Indeed, HRC’s entry into international human rights advocacy is quite late and there are many international and national LGBTI groups who have been working for years on these issues, with tremendous experience and expertise. Among them include, Freedom House, The International Gay and Lesbian Human Rights Commission, Human Rights Watch, Amnesty International, and the more recent and quite effective Council on Global Equality, which HRC financially supports.
International activists are raising concerns about whether HRC will remove more funding than it invests in the nations where they seek to advance LGBT equality. Given the tensions among HRC and state and local activists who have experienced this vacuum effect for years, such anxieties are understandable.
Look no further than the new “Love Conquers Hate” t-shirt campaign HRC is promoting as a means of helping LGBT activists in Russia. Jamie Lee Curtis and others sport the t-shirt in a gesture of solidarity. But one cannot actually buy the t-shirt whose proceeds benefit those working for LGBT equality in Russia without also giving a donation to HRC.
And more to the point, in the case of Russia, where xenophobia is alarmingly accentuated due to the onerous crackdown against the LGBT community by the Putin regime, love between same-sex partners can barely exist, let alone conquer hatred and violence. Such simplistic campaign slogans fall dreadfully short of addressing daily questions of life and death that now confront Russian gays.
It is precisely this type of celebrity-laden self-promotion and resource domination that sends HRC’s fiercest detractors into fits of sputtering rage and opens it up charges of exploitation (or dismissal for a lack of understanding about what is actually happening in Russia for the gay community).
HRC should play to their strengths and continue its financial support to the newly launched Russian Freedom Fund. They should assist groups like RUSA LGBT, Russians working from New York and even consider funding an asylum resettling project for those Russians who will no doubt be seeking a better life in America, but leave it this work to the groups who have worked on international LGBT human rights for decades.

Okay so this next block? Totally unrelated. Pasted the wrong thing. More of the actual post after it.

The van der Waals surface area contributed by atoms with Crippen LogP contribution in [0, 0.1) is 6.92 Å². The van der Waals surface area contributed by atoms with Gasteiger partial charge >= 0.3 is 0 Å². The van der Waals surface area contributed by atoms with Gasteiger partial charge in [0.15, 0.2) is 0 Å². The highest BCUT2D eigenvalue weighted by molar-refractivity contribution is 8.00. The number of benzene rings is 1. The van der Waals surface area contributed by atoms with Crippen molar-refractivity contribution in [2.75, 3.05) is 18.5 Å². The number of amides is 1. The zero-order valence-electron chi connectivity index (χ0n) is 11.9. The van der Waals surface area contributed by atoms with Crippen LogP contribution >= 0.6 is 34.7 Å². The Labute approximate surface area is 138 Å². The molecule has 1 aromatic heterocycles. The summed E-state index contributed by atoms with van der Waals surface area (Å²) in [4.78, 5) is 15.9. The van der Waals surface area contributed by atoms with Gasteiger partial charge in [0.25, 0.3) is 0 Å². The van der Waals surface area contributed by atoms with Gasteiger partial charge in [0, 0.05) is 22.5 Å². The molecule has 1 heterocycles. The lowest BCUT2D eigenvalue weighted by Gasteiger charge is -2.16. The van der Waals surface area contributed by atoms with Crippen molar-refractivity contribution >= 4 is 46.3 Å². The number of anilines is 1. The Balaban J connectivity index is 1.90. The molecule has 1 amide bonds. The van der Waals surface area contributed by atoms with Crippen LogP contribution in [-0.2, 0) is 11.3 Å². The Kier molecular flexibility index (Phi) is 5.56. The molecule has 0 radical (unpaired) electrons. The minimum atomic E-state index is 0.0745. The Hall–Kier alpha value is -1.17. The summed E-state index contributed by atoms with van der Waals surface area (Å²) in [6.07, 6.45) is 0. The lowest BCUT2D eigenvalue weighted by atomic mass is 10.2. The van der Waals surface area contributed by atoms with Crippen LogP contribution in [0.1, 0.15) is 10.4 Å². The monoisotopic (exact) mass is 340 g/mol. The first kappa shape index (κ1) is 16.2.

For such reasons, we pose several questions about HRC’s global initiative.
Will HRC actually collaborate with other organizations with much deeper expertise in foreign relations, international human rights, and development? Will this initiative simply export U.S. hegemonic aims, including white privilege and classicism that has undercut many a domestic HRC program? Is HRC cognizant that this global campaign sends an implicit “Game’s over at Home” message to activists in 29 states still working for hate crimes law and protections against employment and housing discrimination? Isn’t it premature to declare victory and go searching for international battles before passage of the Employment Non-Discrimination Act and marriage equality in all 50 states?
The fate of many literally risking their lives for LGBT equality abroad hinges on how HRC and all of us who want freedom for LGBTI people everywhere answer these questions.
Image: HRC Love Conquers Hate Russian T-Shirt via HRC
The original version of this article was published by The New Civil Rights Movement on December 21, 2013
Laura Belmonte is Professor of history at Oklahoma State University and serves on the national council for the Society of Historians of American Foreign Relations (SHAFR).

Sunday, January 12, 2014

Indiana Lawmakers Considering a Ballot Measure to Ban Same-Sex Marriage

Republican lawmakers in the Indiana General Assembly have introduced a proposed amendment to the State's constitution that would ultimately ban same-sex marriage.

I come by this interest in the deliberations of the Indiana legislature honestly -- I was born and grew up there, realizing during my sophomore year at Indiana University in 1974 that I was a lesbian, only five years after Stonewall.

There were no gay community centers, no Ellen DeGeneres on daytime television and gays were banned from serving in the military (antecedent to "Don't Ask, Don't Tell").  When I told my mother I was gay, she said:  "Oh you will have a terrible life."  And when I looked up the definition of "lesbian" in Webster's Dictionary, it was not good, as the writer of the definition illustrated the sorrowful life of lesbians by mentioning Virginia Woolf's tell tale novel "A Room of One's Own."

Thus, I departed the State in 1978, never to return.  Not only was my own family homophobic, racist, among other prejudices, but I grew up a state known as a KKK hotbed, that was also anti-Catholic and of course, antisemitic.  

Bigotry has a dark history in Indiana lore.  And it is currently proving that while the rest of the country is moving toward more fully embracing its LGBT citizens, Indiana's lawmakers seem intent are returning to its destructive past. 

But back to the present.